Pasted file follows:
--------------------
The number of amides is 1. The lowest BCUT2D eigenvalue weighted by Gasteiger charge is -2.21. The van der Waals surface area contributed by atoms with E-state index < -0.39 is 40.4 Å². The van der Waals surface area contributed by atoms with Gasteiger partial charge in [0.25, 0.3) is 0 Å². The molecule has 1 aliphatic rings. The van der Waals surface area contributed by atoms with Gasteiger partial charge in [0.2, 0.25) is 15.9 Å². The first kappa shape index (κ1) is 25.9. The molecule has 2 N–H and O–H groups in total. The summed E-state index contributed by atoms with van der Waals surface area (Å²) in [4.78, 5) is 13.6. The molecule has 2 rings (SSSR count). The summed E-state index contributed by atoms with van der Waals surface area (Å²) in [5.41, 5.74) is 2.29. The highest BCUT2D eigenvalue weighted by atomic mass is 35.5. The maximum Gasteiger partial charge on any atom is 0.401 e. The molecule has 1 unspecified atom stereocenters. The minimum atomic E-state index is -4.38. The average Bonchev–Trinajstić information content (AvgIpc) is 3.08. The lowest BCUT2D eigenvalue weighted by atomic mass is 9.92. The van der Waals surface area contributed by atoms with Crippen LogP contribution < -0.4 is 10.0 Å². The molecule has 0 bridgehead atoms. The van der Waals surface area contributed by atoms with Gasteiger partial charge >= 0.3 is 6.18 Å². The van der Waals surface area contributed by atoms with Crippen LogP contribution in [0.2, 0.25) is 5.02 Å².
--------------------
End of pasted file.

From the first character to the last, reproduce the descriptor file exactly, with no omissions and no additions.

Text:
The number of amides is 1. The lowest BCUT2D eigenvalue weighted by Gasteiger charge is -2.21. The van der Waals surface area contributed by atoms with E-state index < -0.39 is 40.4 Å². The van der Waals surface area contributed by atoms with Gasteiger partial charge in [0.25, 0.3) is 0 Å². The molecule has 1 aliphatic rings. The van der Waals surface area contributed by atoms with Gasteiger partial charge in [0.2, 0.25) is 15.9 Å². The first kappa shape index (κ1) is 25.9. The molecule has 2 N–H and O–H groups in total. The summed E-state index contributed by atoms with van der Waals surface area (Å²) in [4.78, 5) is 13.6. The molecule has 2 rings (SSSR count). The summed E-state index contributed by atoms with van der Waals surface area (Å²) in [5.41, 5.74) is 2.29. The highest BCUT2D eigenvalue weighted by atomic mass is 35.5. The maximum Gasteiger partial charge on any atom is 0.401 e. The molecule has 1 unspecified atom stereocenters. The minimum atomic E-state index is -4.38. The average Bonchev–Trinajstić information content (AvgIpc) is 3.08. The lowest BCUT2D eigenvalue weighted by atomic mass is 9.92. The van der Waals surface area contributed by atoms with Crippen LogP contribution < -0.4 is 10.0 Å². The molecule has 0 bridgehead atoms. The van der Waals surface area contributed by atoms with Gasteiger partial charge >= 0.3 is 6.18 Å². The van der Waals surface area contributed by atoms with Crippen LogP contribution in [0.2, 0.25) is 5.02 Å².